Adventures in Printing With the Mars Pro

Getting set up to print was a very easy process. The first step is to level the printer. This is a very simple process which is clearly illustrated in the instruction manual and necessary to make sure your prints will come out successfully.

Once you have finished the quick leveling process, you’re ready to begin printing. Put the resin tank into place, pour in some resin, and insert the USB stick with your sliced models into the USB port. Press the “print” button on the touch screen, navigate to which model you want to print, and then start up the print. The printer begins by printing the bottom exposure layers, which are cured longer to ensure that the model will stick to the build plate and not fall off during printing. As opposed to FDM printing, an MSLA printer prints upside-down, dipping the build plate down into the resin towards the LCD screen to cure each layer.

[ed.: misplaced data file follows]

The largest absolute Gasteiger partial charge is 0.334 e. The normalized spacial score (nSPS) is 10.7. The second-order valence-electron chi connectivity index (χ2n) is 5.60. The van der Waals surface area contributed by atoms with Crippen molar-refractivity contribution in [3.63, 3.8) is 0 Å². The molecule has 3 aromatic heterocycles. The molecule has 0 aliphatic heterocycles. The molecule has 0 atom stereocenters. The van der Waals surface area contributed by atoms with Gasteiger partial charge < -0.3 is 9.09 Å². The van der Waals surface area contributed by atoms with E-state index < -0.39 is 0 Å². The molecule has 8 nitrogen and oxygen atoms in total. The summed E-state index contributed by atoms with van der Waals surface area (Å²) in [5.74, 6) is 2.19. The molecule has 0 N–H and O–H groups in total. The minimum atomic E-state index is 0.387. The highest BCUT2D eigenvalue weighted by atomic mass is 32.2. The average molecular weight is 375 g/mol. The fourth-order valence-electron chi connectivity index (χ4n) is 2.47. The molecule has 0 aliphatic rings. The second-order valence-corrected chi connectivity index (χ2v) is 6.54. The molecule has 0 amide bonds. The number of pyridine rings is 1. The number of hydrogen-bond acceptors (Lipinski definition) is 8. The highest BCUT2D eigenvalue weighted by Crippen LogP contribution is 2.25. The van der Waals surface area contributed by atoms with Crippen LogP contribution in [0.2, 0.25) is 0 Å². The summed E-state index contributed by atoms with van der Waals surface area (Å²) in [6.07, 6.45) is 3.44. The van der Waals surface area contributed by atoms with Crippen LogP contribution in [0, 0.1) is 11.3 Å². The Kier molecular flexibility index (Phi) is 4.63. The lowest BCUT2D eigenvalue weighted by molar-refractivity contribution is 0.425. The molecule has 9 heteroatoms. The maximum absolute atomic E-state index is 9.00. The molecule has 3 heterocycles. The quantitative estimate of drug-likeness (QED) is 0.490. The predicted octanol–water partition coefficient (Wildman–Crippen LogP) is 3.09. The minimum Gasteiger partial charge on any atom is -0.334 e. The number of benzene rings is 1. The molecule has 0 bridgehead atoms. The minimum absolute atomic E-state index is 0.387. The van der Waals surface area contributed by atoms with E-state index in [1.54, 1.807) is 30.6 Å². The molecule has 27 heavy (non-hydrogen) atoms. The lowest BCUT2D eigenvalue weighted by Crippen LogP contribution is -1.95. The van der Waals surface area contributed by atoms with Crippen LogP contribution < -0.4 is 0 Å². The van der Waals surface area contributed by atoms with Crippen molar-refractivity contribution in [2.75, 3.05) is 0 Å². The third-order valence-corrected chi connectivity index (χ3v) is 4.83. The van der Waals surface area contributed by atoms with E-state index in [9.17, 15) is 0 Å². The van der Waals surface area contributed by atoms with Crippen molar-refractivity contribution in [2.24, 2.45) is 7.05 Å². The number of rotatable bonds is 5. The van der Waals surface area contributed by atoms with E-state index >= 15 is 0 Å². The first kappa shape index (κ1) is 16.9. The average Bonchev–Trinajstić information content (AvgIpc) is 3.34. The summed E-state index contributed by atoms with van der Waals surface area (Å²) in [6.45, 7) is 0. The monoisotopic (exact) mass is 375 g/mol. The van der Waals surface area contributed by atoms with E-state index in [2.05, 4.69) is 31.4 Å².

I decided to start simply, using the test model on the included USB stick. The model comes ready for print, except for one thing I neglected to take into account: the water-washable resin has a different suggested cure time for the layers than regular resin. The test model that comes with the printer is two chess rooks, and one of them fell off the build plate late in the print:

The test models printing. Image by Paul Benson.

Unfortunately, with MSLA printing it can be difficult to see if your print is having problems until fairly far along in the process. And apparently, this print failed fairly late, as the only parts that didn’t print properly were the crenelations that would normally be on top of the rooks: